In this study, Professor Harold Sollenberger and Kurt Schneckenburger examine risk-based capital – a capital measure that links risk and...
Jan 01 2001
Differences in Bank and Credit Union Capital Needs
The purpose of this research is to investigate whether the capital needs of U.S. credit unions and banks are identical, given various risk factors involved in their respective operations. In examining the effect of macroeconomic shocks on banks and credit unions, we find that differences in governance and policy have a considerable impact on the risks undertaken by banks and credit unions, and produce important differences in their exposure to loan losses caused by macroeconomic shocks.
More specifically, the findings suggest that to create an even-handed regulatory environment for credit unions and banks, credit union capital requirements to cover loan losses caused by macroeconomic shocks should be about two-thirds the bank requirement.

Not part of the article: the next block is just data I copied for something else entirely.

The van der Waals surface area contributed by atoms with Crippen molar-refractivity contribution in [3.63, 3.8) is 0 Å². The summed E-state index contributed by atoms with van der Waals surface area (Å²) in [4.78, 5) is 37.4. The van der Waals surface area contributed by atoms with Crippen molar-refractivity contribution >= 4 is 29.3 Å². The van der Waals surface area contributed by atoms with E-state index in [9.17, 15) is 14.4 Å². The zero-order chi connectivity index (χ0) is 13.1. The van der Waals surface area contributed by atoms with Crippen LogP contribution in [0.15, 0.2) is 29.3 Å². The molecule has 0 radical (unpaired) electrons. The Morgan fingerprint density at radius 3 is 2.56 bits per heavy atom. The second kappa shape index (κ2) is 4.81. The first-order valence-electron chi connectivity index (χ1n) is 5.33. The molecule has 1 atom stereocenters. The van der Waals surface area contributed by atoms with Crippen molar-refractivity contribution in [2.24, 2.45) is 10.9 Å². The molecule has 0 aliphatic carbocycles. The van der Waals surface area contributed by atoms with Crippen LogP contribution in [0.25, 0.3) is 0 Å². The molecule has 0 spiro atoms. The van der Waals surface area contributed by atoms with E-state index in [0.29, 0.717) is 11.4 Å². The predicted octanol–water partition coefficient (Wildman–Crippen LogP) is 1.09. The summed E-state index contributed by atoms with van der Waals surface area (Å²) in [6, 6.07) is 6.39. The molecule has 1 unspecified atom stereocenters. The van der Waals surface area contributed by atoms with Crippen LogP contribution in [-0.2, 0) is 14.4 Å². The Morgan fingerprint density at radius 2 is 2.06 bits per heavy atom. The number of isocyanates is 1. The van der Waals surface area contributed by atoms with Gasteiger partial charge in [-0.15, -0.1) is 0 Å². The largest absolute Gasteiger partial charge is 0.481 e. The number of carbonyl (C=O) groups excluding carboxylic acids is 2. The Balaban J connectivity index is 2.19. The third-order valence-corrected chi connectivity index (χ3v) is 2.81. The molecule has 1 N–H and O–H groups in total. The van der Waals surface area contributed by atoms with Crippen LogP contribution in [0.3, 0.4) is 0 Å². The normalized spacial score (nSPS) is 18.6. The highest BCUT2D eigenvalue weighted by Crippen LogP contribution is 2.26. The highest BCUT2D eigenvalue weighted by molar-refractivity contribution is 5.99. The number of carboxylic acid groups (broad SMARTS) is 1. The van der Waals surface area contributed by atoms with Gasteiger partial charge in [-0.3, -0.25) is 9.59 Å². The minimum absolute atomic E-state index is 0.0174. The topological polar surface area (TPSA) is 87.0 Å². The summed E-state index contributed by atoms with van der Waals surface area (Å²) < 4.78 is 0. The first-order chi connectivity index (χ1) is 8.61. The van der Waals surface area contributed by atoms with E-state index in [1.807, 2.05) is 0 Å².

The findings are based on evaluation of the effect of a range of macroeconomic shocks in every state and the District of Columbia during 29 semiannual periods, from 1986 to 2000. State-level unemployment rates were used as the measure of macroeconomic shock. Loan delinquencies and loan charge offs at banks and credit unions were examined in each state during each semiannual period. Statistical models that estimate both contemporaneous and lagged impacts revealed the links between unemployment rates and (1) state-level delinquencies and (2) state-level charge offs.